Chase Bank serves nearly half of American households with its variety of financial products and services, including banking, credit cards, loans and investment advice. If you’re considering opening a Chase credit card, you might be considering the Chase Freedom card, which allows you to earn cash back with every purchase.
Keep reading to find out why GOBankingRates named the Chase Freedom card one of the best cash-back credit cards.
Chase Freedom Review
The Chase Freedom credit card is a cash-back credit card that allows you to earn up to 5 percent back on purchases. You automatically receive 1 percent cash back on all purchases, but you can get an additional 4 percent cash back on purchases made in quarterly “bonus” categories. Depending on the time of year, these categories can include gas stations; internet, cable and phone providers; grocery stores; and specific companies like Lyft and Walgreens. Here are the Chase Freedom categories for bonus cash back for 2018:
- January to March: Gas stations; internet, cable and phone services; Chase Pay, Google Pay, Apple Pay, Samsung Pay
- April to June: Grocery stores, not including Walmart and Target; PayPal and Chase Pay
- July to September: Gas stations, Lyft and Walgreens
- October to December: Not yet announced
Note that in order to receive 5 percent cash back from purchases made in these categories, you must “activate” the category by the specified deadline. The 5 percent rate only applies on amounts up to $1,500 in total bonus category purchases made in a given quarter. Purchases in these categories above $1,500 will earn the default 1 percent cash back. Chase rewards are tracked as points, and each $1 in cash-back rewards earned is equal to 100 points.
The Chase Freedom card has no annual fee, and a 0% intro APR on purchases and balance transfers for the first 15 months. After the introductory period, the variable APR ranges from 16.74 percent to 25.49 percent, depending on your creditworthiness. When you open a new Chase Freedom card, you’ll receive a $150 sign-up bonus after you spend $500 within the first three months.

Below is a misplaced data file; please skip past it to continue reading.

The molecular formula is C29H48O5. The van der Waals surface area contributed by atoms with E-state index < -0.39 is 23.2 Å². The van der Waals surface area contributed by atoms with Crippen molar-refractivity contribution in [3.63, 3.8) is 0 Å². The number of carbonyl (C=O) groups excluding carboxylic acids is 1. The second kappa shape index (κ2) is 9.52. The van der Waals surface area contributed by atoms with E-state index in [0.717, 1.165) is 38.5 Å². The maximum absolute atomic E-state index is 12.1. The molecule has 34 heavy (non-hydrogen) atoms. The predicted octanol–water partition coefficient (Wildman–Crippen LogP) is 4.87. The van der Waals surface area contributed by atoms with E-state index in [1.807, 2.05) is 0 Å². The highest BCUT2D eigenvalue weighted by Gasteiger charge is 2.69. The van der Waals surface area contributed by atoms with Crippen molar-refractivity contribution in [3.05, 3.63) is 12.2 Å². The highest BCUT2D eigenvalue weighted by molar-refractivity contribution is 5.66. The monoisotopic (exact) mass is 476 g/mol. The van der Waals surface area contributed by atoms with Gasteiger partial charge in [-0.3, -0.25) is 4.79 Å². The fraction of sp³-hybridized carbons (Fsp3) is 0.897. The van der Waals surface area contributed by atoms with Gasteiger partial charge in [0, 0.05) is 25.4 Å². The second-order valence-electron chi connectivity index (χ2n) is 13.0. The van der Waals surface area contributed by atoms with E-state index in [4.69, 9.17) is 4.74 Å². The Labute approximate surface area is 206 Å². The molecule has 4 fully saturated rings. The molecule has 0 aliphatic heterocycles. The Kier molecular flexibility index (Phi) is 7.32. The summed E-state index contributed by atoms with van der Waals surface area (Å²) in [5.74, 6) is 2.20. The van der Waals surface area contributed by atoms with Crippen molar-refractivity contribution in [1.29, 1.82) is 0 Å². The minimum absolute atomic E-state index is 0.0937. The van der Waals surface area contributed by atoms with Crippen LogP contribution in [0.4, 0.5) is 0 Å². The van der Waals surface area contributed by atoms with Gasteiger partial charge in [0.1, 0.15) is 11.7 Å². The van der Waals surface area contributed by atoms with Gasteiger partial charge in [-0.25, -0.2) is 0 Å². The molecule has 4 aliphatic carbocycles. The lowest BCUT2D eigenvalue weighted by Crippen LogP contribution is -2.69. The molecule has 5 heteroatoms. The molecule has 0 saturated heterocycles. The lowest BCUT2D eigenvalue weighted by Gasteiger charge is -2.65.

Advantages and Disadvantages of Chase Freedom
With so many credit cards available, it’s best to take the time to weigh the advantages and disadvantages of a given card before deciding to apply. Here’s a look at the advantages and disadvantages of the Chase Freedom card.
With the Chase Freedom card, you can earn up to 5 percent cash back on your purchases without paying an annual fee. Chase Freedom rewards points don’t expire, and there is no minimum to redeem them for cash back. In addition to using points to get cash back, you can use them to shop on Amazon, redeem them for gift cards or use points to book travel with Chase Ultimate Rewards.
Plus, there’s a 0% intro APR for the first 15 months after you activate Chase Freedom, and a potential $150 sign-up bonus.
There is a limit to the purchases that qualify for the 5 percent cash-back rate, both in terms of the category and the dollar amount. Purchases that don’t qualify for the higher rate still earn 1 percent cash back, but that’s lower than with Chase’s other cash-back credit card, Chase Freedom Unlimited, which awards 1.5 percent cash back across all categories.
Should You Get a Chase Freedom Credit Card?
With no annual fee, the cash back you get with the Chase Freedom credit card is really like free money. The card is a good fit for people who regularly make purchases within the typical bonus categories, as earning 5 percent cash back is a pretty substantial amount. The potential to earn a high percentage of cash back makes Chase Freedom one of the best cash-back cards. However, the default rate of 1 percent is lower than with other cash-back credit cards — including the Chase Freedom Unlimited card — so if your purchases are more varied, a different cash-back card could have more value for you.
Click through to learn about what type of credit card you should get.
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Editorial Note: This content is not provided or commissioned by the bank advertiser. Opinions expressed here are author’s alone, not those of the bank advertiser, and have not been reviewed, approved or otherwise endorsed by the bank advertiser. This site may be compensated through the bank advertiser Affiliate Program.